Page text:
Friday, March 9, 2012

2011 Book of the Year

In the last few weeks of 2011, I suffered a catastrophic hard drive crash that wiped out several years of my data; it was especially hard because, since I had generally been so diligent about backing up my information and transferring it from one computer to another, I had lots of data to lose. This is part of the reason posting has been light the last few months; the other is that I started grad school in January. So I've been quite busy. Much of my data that I still have is stuff that I've posted or saved online in various formats, though, which should itself be incentive to post more often.

Anyway: back when I lived in Japan and New York, I had gotten in the habit of reading on the train or subway; it's an hour or more with nothing else to do but sit, so it's a great time to knock out some reading. But after returning to Kentucky, I discovered that we have few to no subways here. With my most common venue for recreational reading gone, and the Internet always beckoning, I partially fell out of the habit of reading actual books.

Sometime in late 2010, I hit upon the idea of making a list of each book I read as I read it. And indeed, this led to dramatically increasing the number of books I read over the year. One of the things I lost in the hard drive crash is the detailed list of every book I completed in 2011. However, since I bought most of these books and kept them together, I remember most of the list.

From these, I'm nominating a couple of books to recommend. My "Book of the Year" is a pretty idiosyncratic "award": It's not a book that came out in 2011, just one I happened to read for the first time; it's maybe not the best book I read, just one that some folks might enjoy or draw from insight from. The nominations are pretty heavy on non-fiction, since most of the fiction was stuff I re-read: Kim Stanley Robinson's Mars trilogy, Fritz Leiber's pre-1971 Nehwon books. Here are the runner-ups:
  • Linguist Arika Okrent 's "In the Land of Invented Languages" both overviews a history of constructed languages and recounts her experiences interacting with the communities that have formed around languages such as Esperanto, Lojban, and Klingon. It's an interesting popular history of philosophical and linguistic follies, and pretty funny in places, as when she's interacting with the Klingonists.

  • Piers Vitebsky's "The Reindeer People" probably has a limited appeal, although it's fascinating if you're interested in Siberian anthropology, or the beliefs and cultural history of Tungusic reindeer pastoralists in the Russian Far East, from the Soviet through the post-Soviet era. Read an excerpt at NPR.

  • I don't know how I managed to go so long without reading James McPherson's "Battle Cry of Freedom", a one-volume history of the American Civil War. It's been about a decade and a half since I've read any of his books, and picked this up to review for the sesquicentennial. McPherson's writing is wonderful: even over 900 pages, it's concise, fresh, and insightful.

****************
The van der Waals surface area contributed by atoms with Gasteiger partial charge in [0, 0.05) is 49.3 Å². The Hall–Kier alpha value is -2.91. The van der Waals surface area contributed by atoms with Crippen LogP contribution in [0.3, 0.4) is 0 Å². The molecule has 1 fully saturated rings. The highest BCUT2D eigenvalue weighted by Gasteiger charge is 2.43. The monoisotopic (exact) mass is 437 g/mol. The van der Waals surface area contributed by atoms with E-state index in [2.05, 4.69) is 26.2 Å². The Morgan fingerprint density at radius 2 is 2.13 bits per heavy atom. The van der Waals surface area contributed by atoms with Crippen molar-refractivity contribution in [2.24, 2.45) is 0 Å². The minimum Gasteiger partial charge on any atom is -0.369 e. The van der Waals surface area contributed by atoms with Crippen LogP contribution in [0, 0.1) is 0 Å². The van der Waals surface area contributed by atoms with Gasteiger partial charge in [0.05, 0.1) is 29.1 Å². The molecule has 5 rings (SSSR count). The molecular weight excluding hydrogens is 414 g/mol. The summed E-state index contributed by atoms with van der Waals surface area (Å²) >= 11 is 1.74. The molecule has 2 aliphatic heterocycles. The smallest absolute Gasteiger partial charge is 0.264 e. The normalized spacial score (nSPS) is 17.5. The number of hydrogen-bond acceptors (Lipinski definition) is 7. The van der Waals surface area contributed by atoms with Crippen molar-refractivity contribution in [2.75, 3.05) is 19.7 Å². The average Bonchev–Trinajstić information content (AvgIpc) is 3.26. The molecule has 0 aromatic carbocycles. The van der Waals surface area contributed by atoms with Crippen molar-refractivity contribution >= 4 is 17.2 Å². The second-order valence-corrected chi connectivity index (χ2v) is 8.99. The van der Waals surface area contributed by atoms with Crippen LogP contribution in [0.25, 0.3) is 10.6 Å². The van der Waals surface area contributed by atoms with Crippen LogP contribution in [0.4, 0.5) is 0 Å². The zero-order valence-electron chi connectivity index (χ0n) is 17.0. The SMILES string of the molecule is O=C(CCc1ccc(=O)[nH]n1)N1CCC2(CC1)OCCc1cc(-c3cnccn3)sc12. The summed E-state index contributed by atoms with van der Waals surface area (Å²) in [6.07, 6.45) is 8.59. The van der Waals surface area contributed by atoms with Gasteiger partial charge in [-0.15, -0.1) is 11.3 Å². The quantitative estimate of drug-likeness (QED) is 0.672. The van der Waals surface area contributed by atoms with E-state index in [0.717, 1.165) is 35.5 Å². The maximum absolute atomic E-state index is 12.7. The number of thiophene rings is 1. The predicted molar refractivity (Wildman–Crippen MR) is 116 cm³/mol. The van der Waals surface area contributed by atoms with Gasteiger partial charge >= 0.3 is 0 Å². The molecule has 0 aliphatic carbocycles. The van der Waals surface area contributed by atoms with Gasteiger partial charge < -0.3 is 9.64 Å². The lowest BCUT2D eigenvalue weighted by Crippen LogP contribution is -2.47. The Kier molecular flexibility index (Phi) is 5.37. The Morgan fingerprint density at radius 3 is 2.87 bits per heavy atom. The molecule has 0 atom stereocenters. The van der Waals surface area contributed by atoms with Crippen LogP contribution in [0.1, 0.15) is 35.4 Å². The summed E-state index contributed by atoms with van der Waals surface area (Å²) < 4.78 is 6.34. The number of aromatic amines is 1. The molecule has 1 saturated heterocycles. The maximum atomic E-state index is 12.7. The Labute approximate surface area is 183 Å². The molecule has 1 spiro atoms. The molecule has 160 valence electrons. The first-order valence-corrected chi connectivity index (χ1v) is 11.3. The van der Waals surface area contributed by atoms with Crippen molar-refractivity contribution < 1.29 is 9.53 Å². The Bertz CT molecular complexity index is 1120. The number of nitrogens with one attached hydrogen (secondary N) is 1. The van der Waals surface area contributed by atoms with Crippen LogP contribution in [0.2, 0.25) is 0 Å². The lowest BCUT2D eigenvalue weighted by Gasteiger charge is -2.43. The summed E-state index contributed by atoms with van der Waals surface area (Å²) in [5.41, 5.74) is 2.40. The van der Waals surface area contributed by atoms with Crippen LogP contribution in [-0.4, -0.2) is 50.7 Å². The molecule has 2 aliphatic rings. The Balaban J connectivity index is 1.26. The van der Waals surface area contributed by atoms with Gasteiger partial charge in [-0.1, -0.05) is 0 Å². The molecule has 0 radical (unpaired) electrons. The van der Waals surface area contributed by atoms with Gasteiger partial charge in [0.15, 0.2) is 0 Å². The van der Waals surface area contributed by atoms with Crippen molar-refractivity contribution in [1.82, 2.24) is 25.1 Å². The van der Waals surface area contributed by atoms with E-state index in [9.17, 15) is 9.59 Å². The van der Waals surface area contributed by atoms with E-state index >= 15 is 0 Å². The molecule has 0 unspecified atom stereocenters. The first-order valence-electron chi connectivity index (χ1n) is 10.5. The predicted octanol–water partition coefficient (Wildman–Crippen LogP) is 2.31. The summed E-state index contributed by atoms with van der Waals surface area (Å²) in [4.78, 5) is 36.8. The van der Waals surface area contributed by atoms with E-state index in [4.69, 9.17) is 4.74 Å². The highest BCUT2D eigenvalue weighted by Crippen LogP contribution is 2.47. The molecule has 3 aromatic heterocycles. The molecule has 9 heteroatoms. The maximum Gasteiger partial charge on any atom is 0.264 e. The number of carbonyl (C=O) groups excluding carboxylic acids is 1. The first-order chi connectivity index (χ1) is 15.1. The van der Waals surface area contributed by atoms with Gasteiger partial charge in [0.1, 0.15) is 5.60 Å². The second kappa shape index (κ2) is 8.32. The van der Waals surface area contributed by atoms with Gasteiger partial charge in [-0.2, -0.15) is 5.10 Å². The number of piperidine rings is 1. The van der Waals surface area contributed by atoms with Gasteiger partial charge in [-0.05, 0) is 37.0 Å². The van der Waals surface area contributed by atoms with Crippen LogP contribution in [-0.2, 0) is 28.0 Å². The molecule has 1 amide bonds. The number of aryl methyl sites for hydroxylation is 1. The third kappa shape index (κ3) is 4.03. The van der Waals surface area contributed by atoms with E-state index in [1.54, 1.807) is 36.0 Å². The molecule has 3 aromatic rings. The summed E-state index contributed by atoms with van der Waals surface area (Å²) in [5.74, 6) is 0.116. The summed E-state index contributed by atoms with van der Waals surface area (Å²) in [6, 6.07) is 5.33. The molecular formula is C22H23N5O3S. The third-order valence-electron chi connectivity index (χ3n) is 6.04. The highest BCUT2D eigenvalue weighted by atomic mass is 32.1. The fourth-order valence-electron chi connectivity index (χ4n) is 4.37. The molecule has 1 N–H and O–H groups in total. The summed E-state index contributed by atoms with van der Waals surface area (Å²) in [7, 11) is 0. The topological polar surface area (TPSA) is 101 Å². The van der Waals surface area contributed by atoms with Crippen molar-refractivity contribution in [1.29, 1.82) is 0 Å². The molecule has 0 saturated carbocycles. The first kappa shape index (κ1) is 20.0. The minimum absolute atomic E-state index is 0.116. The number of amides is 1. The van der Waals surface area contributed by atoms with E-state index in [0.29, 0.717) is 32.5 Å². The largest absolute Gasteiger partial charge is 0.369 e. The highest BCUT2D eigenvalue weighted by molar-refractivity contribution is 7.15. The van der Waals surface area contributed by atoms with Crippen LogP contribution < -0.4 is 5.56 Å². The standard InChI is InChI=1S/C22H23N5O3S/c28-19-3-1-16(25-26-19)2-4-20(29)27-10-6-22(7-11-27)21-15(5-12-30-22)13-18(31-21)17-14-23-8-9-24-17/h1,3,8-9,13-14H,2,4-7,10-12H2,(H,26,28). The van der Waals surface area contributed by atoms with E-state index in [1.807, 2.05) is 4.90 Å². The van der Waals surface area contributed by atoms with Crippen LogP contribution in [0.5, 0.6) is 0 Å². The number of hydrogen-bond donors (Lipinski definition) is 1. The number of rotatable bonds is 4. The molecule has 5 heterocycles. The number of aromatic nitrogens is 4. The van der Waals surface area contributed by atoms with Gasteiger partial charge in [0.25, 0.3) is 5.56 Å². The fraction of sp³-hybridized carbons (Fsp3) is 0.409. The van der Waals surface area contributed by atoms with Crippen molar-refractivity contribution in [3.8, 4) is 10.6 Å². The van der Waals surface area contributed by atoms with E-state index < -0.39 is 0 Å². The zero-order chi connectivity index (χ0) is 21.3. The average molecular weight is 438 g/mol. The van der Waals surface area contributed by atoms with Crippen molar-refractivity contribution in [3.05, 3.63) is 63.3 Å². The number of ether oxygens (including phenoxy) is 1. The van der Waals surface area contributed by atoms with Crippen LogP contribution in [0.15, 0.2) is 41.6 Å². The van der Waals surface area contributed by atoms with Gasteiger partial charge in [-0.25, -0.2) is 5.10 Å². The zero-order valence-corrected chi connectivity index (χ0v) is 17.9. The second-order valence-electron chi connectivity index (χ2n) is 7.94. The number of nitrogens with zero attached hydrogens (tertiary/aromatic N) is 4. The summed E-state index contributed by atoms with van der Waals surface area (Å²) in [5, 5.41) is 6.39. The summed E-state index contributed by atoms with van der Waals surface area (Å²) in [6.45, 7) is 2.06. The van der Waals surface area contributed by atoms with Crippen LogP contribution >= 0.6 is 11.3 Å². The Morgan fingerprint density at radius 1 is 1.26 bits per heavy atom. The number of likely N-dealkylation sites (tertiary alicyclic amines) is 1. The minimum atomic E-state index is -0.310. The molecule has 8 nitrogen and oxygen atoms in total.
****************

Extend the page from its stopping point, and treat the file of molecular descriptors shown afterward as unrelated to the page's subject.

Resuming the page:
• Journalist Joshua Foer's "Moonwalking with Einstein" details his experiences preparing for and competing in the U.S. Memory Championships, using classical palace-of-memory techniques, and discussing the neurological underpinnings of memory, synesthesia, and similar interesting topics: wacky and amazing. Read some excerpts at Time and at the New York Times Magazine.

  • Michael Chabon's novel "The Yiddish Policemen's Union" took me about 100 pages to get into the rhythm of, but it's a fascinating instance of worldbuilding. The novel originates from the 1997 essay "A Yiddish Pale Fire", available at the Internet Archive, discussing a Yiddish phrasebook he found in a chain bookstore.

  • Matthew Kapstein's "The Tibetans" surveys the cultural, social, and political history of Tibet from the early centuries of the Common Era to the beginning of the 20th century. Tibetan history since the 1940s is well known, but it's much more difficult to find an overview of the socioeconomic history of Tibet in the 18th century and earlier. Contemporary rationalization of the Chinese takeover often refers to the tyrannical and exploitative governance in the monastic era. Among the things that Kapstein describes is the interweaving of monastic organizations and aristocratic families in a preindustrial agricultural society. Retiring to a monastery allowed aristocratic leaders to forestall succession crises while maintaining influence, and allied monasteries could provide bureaucratic and manpower support to local authorities; monasteries could also be significant landowners, IIRC. But the Tibetan state was very fragile and weak, and Chinese troops stationed in Tibet at great distance from Beijing had a great deal of autonomy. A thumbnail does Kapstein's arguments little justice; this is a dense work surveying a long period of complex history.
But my 2011 book of the year is Manly Wade Wellman's "Who Fears the Devil? The Complete Silver John", an anthology of fantasies and short stories set in postwar Appalachia. Wellman was one the few pulp writers of the mid-20th century nominated for a Pulitzer, and the Silver John tales are Americana fantasy at its best.

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